[Paul Johnson has kindly shared the photographs and research on his UK site about John Shaw, Junior and Senior, and Philip Hardwick, which he has "dedicated to the Memory of the Finest Architectural Family London Has Ever Seen." Readers might like to look at his original presentation. GPL]
Born in Holborn, Shaw Junior was trained by his father while he was working at Newstead Abbey and Ramsgate Harbour. Shaw Junior helped him on both of these projects, and he even designed the charming lighthouse at Ramsgate. He also carried on his father's work with designing semi-detached houses and estates in London.
While working on designing new additions for Eton College in the 1840s, his big break came when he won the job to design the Royal Naval School in New Cross; now of course widely known as Goldsmiths University. During his lifetime architecture was usually seen in the Gothic appearance and indeed, his father’s work resembled that style well. But Shaw Junior chose another path of design and has been noted for being ahead of his time in re-designing buildings in the Jacobean and revived Renaissance style. It was also said that his work complemented the buildings by Christopher Wren. Prime evidence of this difference in style can be seen next door to his father's work of St Dunstan’s in The West Church on Fleet Street, at number 187 which is an office building for a law firm designed in the Jacobean style.
Two views of Wellington College, Sandhurst.His design of the Classical Royal Naval School must have impressed Prince Albert when he came to the opening ceremony. It was Prince Albert who helped secure John with his next big project - a memorial building for the Duke Of Wellington in Sandhurst. The committee and the Prince had objected to a building in the Gothic design, so Shaw was seen as the right man to give them a classical masterpiece. Wellington College was completed in the 1850s and is a remarkable building for that time, red bricked and supported by sandy coloured colonnades standing in a wide open spaced playing field with a long walkway leading up to the building, it is one of England’s finest Colleges.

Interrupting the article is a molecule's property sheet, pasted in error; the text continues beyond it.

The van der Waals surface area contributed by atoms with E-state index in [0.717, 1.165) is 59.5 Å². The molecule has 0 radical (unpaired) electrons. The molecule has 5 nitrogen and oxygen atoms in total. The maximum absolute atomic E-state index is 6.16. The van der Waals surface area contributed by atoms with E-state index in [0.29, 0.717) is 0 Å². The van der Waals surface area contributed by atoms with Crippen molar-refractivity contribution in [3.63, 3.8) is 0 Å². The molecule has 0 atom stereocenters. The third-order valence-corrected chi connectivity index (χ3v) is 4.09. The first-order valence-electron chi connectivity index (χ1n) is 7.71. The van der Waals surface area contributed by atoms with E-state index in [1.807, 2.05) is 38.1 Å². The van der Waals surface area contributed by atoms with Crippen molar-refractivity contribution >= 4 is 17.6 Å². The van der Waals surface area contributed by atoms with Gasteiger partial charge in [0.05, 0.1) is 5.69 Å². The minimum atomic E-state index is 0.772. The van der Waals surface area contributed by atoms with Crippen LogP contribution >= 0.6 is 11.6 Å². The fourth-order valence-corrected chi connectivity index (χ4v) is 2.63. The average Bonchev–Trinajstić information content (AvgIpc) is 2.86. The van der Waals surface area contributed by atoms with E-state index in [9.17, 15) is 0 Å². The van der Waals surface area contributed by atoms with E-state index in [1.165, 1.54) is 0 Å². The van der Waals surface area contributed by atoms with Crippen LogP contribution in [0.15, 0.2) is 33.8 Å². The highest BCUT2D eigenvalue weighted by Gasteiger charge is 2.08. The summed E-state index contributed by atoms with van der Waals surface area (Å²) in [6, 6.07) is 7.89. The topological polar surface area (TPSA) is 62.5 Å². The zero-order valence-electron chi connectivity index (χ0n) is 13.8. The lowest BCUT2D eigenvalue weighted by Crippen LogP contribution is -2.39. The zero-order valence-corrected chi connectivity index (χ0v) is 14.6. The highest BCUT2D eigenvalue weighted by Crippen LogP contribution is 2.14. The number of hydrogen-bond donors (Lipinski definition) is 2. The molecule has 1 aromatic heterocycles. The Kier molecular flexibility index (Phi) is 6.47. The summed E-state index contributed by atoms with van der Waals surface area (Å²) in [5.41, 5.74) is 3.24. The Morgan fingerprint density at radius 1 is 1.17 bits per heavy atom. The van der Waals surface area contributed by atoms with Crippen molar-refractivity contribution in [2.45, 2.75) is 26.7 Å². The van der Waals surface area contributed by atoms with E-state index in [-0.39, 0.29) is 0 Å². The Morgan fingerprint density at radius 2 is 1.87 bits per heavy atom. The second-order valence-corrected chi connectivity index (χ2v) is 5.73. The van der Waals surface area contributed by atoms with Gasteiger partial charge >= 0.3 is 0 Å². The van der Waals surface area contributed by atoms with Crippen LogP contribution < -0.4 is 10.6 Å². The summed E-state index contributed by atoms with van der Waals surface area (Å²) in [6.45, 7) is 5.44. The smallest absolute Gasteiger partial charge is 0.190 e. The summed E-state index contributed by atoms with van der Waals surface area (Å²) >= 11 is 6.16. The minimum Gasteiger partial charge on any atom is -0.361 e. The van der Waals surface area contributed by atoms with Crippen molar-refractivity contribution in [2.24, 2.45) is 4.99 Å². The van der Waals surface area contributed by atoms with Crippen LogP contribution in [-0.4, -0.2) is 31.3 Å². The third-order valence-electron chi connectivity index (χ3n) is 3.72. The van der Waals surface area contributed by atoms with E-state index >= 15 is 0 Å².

John Shaw’s sister Julia married the prestigious architect Philip Hardwick, and the two families celebrated much success in their careers. Another famous Shaw was the writer and professor of English Literature, Thomas Budd Shaw (1813-1864), who was tutor to the grand Dukes of Russia at St Petersburg University. The Shaws lived at Gower Street, Aldelphi Terrace and eventually moved out to the ever growing borough of Kensington & Chelsea where John retired and later died in 1870. He is buried with members of his family and next to the Hardwicks at Kensal Green.
Last modified 3 June 2005